As we reported in December 2014, a wave of class action lawsuits has been pounding some of the nation’s largest retailers thanks to an until-recently obscure California statute that declares it a deceptive practice for a product to be labeled “Made in USA” if even the smallest component of the product is manufactured abroad. One of the larger retailers to be caught in the surf was Nordstrom, who, together with high-end jeans designer Adriano Goldschmied, was hauled into California federal court in 2014 on allegations that it sold jeans labeled “Made in USA” despite the fact that the jeans’ “fabric, thread, buttons, rivets and certain subcomponents of the zipper assembly” were made in other countries. According to a court filing in the case on Nov. 30, 2015, Nordstrom and Goldschmied have agreed to settle the action by doling out a voucher for a free pair of jeans (which retail for around $200) to each class member—a settlement package valued at $4 million—plus up to $175,000 in attorneys’ fees and another $5,000 in an incentive award for the named plaintiff.

The Nordstrom settlement comes after the retailer and its co-defendant lost their bid to dismiss the case at the outset. The defendants had argued that California’s “Made in USA” statute is preempted by the Federal Trade Commission Act; the FTC employs a looser standard when it evaluates “Made in USA” claims for deception, allowing patriotic labeling so long as “all or virtually all” of a product is made domestically. The district court rejected that argument. Although acknowledging the disparity between the California and FTC standards, the court held that the two standards did not conflict and that Nordstrom could comply with both laws by using qualifying language on its “Made in USA” label for products sold in California. The defendants had attempted to certify that decision for interlocutory appeal, but the district court denied their motion to do so.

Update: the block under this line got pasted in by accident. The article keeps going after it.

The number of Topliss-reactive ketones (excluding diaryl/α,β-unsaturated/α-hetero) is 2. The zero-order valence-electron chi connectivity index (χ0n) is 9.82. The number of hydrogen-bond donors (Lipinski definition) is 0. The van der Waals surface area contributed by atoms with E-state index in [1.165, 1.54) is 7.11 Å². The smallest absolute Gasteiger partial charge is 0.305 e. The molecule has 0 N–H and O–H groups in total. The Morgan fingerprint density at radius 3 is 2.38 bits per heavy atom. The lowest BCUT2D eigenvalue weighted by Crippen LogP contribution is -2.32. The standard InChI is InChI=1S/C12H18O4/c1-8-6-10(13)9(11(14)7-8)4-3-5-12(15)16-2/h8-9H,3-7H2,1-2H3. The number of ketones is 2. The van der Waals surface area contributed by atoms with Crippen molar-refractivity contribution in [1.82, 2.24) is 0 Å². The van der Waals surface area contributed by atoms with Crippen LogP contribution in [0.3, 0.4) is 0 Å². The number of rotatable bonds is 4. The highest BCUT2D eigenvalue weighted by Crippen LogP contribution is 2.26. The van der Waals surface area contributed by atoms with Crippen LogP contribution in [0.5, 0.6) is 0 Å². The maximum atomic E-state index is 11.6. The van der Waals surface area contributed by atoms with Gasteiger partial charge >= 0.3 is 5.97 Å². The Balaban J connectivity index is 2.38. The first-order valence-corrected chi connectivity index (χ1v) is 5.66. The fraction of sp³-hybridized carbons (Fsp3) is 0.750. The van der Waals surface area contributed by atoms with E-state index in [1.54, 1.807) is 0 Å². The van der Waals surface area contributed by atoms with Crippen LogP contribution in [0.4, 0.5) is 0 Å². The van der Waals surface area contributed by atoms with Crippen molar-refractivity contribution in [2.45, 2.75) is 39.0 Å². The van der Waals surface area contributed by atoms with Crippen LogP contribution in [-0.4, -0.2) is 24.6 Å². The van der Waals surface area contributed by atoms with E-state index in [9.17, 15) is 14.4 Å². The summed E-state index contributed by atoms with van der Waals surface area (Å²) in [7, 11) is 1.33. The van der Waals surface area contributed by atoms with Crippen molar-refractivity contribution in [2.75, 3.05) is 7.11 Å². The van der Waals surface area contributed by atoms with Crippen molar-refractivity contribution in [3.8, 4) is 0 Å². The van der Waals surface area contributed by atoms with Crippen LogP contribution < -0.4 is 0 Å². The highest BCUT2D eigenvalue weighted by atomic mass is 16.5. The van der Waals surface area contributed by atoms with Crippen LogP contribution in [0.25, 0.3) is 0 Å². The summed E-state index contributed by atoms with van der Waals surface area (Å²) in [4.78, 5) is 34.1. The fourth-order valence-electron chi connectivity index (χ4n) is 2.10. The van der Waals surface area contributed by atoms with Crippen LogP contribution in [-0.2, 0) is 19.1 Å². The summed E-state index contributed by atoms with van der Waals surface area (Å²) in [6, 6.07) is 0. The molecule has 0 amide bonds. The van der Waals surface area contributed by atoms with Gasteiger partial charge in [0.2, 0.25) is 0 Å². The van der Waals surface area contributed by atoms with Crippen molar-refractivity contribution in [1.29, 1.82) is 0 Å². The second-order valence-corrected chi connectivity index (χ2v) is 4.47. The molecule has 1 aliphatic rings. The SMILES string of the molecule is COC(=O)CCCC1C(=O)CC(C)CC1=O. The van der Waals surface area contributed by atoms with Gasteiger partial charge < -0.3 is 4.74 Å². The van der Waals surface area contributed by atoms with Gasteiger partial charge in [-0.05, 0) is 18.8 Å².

In a related development—but one that unfortunately comes too late for Nordstrom—set to go into effect on Jan. 1, 2016, is a significant amendment to California’s “Made in USA” labeling statute that is intended to ease the law’s requirements and to move closer toward the FTC’s “all or virtually all” standard. Signed into law in September by Gov. Jerry Brown, the new law allows companies to label their products “Made in USA” if either:

  1. all the foreign components of the product constitute no more than 5 percent of the final wholesale value of the manufactured product; or
  2. all the foreign components of the product constitute no more than 10 percent of the final wholesale value of the manufactured product, and the manufacturer of the product shows that it can neither produce the components in the United States, nor obtain the components from a domestic source.

Although the move away from strict liability will no doubt be a relief for manufacturers and retailers, the new law also injects further complexity into this area, raising questions such as how “final wholesale value” will be determined and what efforts are necessary to demonstrate the inability to manufacture or source a component part domestically.